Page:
Something that becomes clear as one pages through the book is that photographing chess sets is not as straight forward as it might seem. A single photo cannot provide both front and back views, while photographing pieces in the opening position will result in some being obscured by others. Thus sets in the book are posed in a variety of ways in order to do them justice.
Vice vs Virtue

Since most of the sets are owned by the author, George Dean, it is a small indulgence on his part to include one that he himself created out of wooden spools and drawerpulls. Charming, yes, but hardly a masterpiece.

That word causes more trouble in the final chapter, where one might wonder if enough time has passed for anything created since the year 2000 to be deemed a masterpiece -- especially if it lacks the sort of physical craftsmanship that make others in the book so appealing.

Chess Masterpieces is the most expensive of the books listed here, but worth it if you're at all fascinated by the physical side of the game. You can get a peek at some of the sets at World Chess Hall of Fame website -- go to Exhibitions/Exhibition Archive/2012. The site includes downloadable highlights in PDF form of the Dr. George and Vivian Dean Collection, as well as an audio tour.

10 x 12 in, 272 pp

The Art of Chess

Physically the smallest of the books discussed here, but also the most affordable, The Art of Chess by Colleen Schafroth was published in 2002 and takes a slightly broader approach than Chess Masterpieces.

The earlier chapters chart the development of the game, after which the focus is on sets and boards. The layouts are beautifully done with no two-page spread that does not have at least one full-colour illustration. The only flaw (and it is a relatively minor one) is that a few of the photos are a little fuzzy, perhaps being blown up a little larger than is advisable.

Greek, 20th century, bronze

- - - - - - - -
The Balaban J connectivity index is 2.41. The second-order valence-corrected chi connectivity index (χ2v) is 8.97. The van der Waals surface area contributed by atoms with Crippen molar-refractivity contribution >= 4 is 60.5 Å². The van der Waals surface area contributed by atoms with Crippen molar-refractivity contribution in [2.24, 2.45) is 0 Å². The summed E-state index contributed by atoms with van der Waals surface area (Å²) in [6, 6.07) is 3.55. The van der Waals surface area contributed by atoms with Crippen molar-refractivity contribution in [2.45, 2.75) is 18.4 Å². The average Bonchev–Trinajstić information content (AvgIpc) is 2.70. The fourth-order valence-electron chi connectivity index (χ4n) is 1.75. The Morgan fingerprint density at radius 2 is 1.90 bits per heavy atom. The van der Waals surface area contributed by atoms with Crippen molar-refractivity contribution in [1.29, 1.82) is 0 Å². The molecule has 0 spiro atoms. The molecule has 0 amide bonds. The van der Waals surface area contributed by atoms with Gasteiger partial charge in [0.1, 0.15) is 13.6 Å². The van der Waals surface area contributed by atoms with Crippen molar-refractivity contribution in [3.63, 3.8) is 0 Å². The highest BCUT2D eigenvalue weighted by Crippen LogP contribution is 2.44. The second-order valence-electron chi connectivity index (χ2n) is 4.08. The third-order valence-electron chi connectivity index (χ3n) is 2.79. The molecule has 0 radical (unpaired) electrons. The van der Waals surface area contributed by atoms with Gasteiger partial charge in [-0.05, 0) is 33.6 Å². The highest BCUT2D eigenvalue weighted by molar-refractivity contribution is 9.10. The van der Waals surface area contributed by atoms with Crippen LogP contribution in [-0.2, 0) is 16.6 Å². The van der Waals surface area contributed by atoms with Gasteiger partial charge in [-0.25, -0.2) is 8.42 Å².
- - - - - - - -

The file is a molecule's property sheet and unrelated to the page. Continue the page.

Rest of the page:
The chapter titles are:
  • Origins of the Game
  • The First Golden Age of Chess
  • The Establishment of the Game in Europe
  • Modelling the Universe
  • Speeding Up the Game
  • Chess in the Industrial Age
  • The Twentieth Century and Beyond

According to the duskjacket's back flap, "a large part of the illustrations" in the book come from the permanent collection of chess sets at the Maryhill Museum of Art in Washington. "The collection had its origins in an exhibition held at the museum in 1957," and at present includes "over 300 sets dating from the 17th century" and "features naturalistic and abstract forms from cultures around the world."

9.5 x 9.5 in, 176 pp

Chess: A Celebration of 2000 Years

The oldest of the three books, and the one that takes the broadest approach, covering all aspects of the game, not just sets.

The illustrations are drawn from a wider source than the other books mentioned here, and include photos of chess luminaries as well as ordinary players, tournaments, outdoor games, living chess, even a game played in a swimming pool. Many of these are in B&W.

Chapters are devoted to the history and culture of the game, the board, versions of the game in other countries, discussions of the attractions and complexities of the game, a few short but famous games, and finally an overview of important players.

A collection of Knights